Film Review: 'Midnight in Paris'

 

Film Review: 'Midnight in Paris'

 

Date: June 15, 2011
by: Pam Nadon

 
 

One need not have majored in literature to love Woody Allen’s “Midnight in Paris,” but it couldn’t hurt. Once again he demonstrates a genius for intellectually tickling the funny bone as no other director can.
A savvy and surprising move to cast Owen Wilson in the lead is a huge part of the film’s unwavering appeal. His character, Gil, has found success as a Hollywood screenwriter but dreams of writing a great novel. While vacationing in Paris with his fiancée, Inez (Rachel McAdams), and her parents, Gil falls in love with the city and its history of inspiring great artists. He has a passion to live and work there while the shallow and condescending Inez adamantly refuses to do so.

One night, as Gil wanders the streets alone, a vintage limousine pulls up and whisks him off to a glamorous party. He soon finds he’s been transported back in time to the Jazz Age and is surrounded by legendary guests. They include F. Scott Fitzgerald, Zelda, Ernest Hemingway, Pablo Picasso, Cole Porter, Gertrude Stein and Luis Bunuel, just to name a few. Gil is especially smitten by Picasso’s lover, Adriana (Marion Cotillard), and returns each night thereafter.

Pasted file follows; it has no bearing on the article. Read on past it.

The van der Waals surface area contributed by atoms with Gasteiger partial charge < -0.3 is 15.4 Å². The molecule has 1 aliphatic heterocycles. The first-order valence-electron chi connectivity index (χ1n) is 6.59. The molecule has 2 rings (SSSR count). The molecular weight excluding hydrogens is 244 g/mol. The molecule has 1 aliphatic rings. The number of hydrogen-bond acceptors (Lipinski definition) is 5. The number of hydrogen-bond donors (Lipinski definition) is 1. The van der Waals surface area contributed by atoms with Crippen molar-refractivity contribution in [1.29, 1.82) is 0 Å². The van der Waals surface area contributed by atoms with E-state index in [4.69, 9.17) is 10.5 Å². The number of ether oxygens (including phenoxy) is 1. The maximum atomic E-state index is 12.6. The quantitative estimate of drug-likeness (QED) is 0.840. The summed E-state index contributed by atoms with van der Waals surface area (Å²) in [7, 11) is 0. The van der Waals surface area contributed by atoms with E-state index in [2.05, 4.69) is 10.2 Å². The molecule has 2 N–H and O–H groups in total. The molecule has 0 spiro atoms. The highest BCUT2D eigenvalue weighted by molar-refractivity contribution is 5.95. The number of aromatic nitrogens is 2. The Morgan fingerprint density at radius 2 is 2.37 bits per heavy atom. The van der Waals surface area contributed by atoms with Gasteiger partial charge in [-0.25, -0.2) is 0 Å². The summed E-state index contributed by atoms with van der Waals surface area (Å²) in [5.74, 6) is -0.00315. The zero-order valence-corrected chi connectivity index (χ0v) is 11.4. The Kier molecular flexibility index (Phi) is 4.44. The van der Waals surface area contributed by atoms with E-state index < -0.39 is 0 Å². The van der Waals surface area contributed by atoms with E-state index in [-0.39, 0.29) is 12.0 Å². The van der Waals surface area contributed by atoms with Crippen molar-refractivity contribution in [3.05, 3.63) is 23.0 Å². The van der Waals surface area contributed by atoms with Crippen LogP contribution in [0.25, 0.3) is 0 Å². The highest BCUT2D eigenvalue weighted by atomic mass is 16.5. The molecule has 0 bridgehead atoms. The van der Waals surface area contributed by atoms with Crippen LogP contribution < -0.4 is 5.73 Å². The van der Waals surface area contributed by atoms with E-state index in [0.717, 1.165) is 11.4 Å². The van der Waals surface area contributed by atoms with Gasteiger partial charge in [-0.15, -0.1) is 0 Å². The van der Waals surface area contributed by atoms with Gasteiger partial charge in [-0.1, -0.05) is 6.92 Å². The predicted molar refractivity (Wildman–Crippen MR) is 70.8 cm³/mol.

“Midnight in Paris” is totally signature Woody Allen. There’s the surrogate Woody (Wilson), gobs of glib repartee, ruminations on the human condition and, of course, the carnal cravings. Often his shooting locales become characters in themselves. The City of Light has never looked so brilliant as Allen pays homage to Paris through his lens.

Casting has always been a coup for Allen, and he exceeds all expectations in this titillating time traveler. Kathy Bates’ portrayal of Gertrude Stein is spot on — just as you’d imagine her. And it was refreshingly nice to see Oscar-winner Adrien Brody in something other than a beer commercial. His short but hilarious moments as Salvador Dali are unforgettable. I could go on: Michael Sheen, Carla Bruni ...

The king of clever always leaves his audience with the debatable dilemma. In “Midnight in Paris,” it’s all about illusions. Is the present always dull when compared to the past? Allen’s answer is that the present is unsatisfying because life is. Personally, I don’t believe Allen fully subscribes to that particular notion.
After all, how could he create a work of art the caliber of “Midnight in Paris?” It celebrates life, c’est magnifique!

 

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